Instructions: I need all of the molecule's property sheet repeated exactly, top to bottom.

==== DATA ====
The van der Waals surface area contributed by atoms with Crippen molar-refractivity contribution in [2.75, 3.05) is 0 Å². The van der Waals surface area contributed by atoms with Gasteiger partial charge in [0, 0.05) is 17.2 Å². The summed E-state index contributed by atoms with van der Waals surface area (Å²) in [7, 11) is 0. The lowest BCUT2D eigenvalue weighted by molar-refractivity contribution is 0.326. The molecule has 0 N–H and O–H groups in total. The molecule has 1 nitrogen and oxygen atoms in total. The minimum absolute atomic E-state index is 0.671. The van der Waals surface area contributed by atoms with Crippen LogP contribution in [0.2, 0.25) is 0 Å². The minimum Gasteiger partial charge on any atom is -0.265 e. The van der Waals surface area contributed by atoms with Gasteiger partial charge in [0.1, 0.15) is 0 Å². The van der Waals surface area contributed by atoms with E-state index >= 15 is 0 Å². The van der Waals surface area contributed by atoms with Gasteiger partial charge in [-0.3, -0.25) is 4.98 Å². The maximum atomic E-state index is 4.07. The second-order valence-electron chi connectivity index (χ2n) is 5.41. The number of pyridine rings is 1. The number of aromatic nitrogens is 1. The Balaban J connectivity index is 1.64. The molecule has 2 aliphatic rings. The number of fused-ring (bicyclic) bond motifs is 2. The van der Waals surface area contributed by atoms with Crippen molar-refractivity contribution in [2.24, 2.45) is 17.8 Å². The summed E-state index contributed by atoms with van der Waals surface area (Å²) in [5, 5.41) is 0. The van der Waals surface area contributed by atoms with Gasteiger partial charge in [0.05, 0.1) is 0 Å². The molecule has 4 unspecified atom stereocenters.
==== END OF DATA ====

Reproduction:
The van der Waals surface area contributed by atoms with Crippen molar-refractivity contribution in [2.75, 3.05) is 0 Å². The van der Waals surface area contributed by atoms with Gasteiger partial charge in [0, 0.05) is 17.2 Å². The summed E-state index contributed by atoms with van der Waals surface area (Å²) in [7, 11) is 0. The lowest BCUT2D eigenvalue weighted by molar-refractivity contribution is 0.326. The molecule has 0 N–H and O–H groups in total. The molecule has 1 nitrogen and oxygen atoms in total. The minimum absolute atomic E-state index is 0.671. The van der Waals surface area contributed by atoms with Crippen LogP contribution in [0.2, 0.25) is 0 Å². The minimum Gasteiger partial charge on any atom is -0.265 e. The van der Waals surface area contributed by atoms with Gasteiger partial charge in [0.1, 0.15) is 0 Å². The van der Waals surface area contributed by atoms with E-state index >= 15 is 0 Å². The van der Waals surface area contributed by atoms with Gasteiger partial charge in [-0.3, -0.25) is 4.98 Å². The maximum atomic E-state index is 4.07. The second-order valence-electron chi connectivity index (χ2n) is 5.41. The number of pyridine rings is 1. The number of aromatic nitrogens is 1. The Balaban J connectivity index is 1.64. The molecule has 2 aliphatic rings. The number of fused-ring (bicyclic) bond motifs is 2. The van der Waals surface area contributed by atoms with Crippen molar-refractivity contribution in [2.24, 2.45) is 17.8 Å². The summed E-state index contributed by atoms with van der Waals surface area (Å²) in [5, 5.41) is 0. The van der Waals surface area contributed by atoms with Gasteiger partial charge in [0.05, 0.1) is 0 Å². The molecule has 4 unspecified atom stereocenters.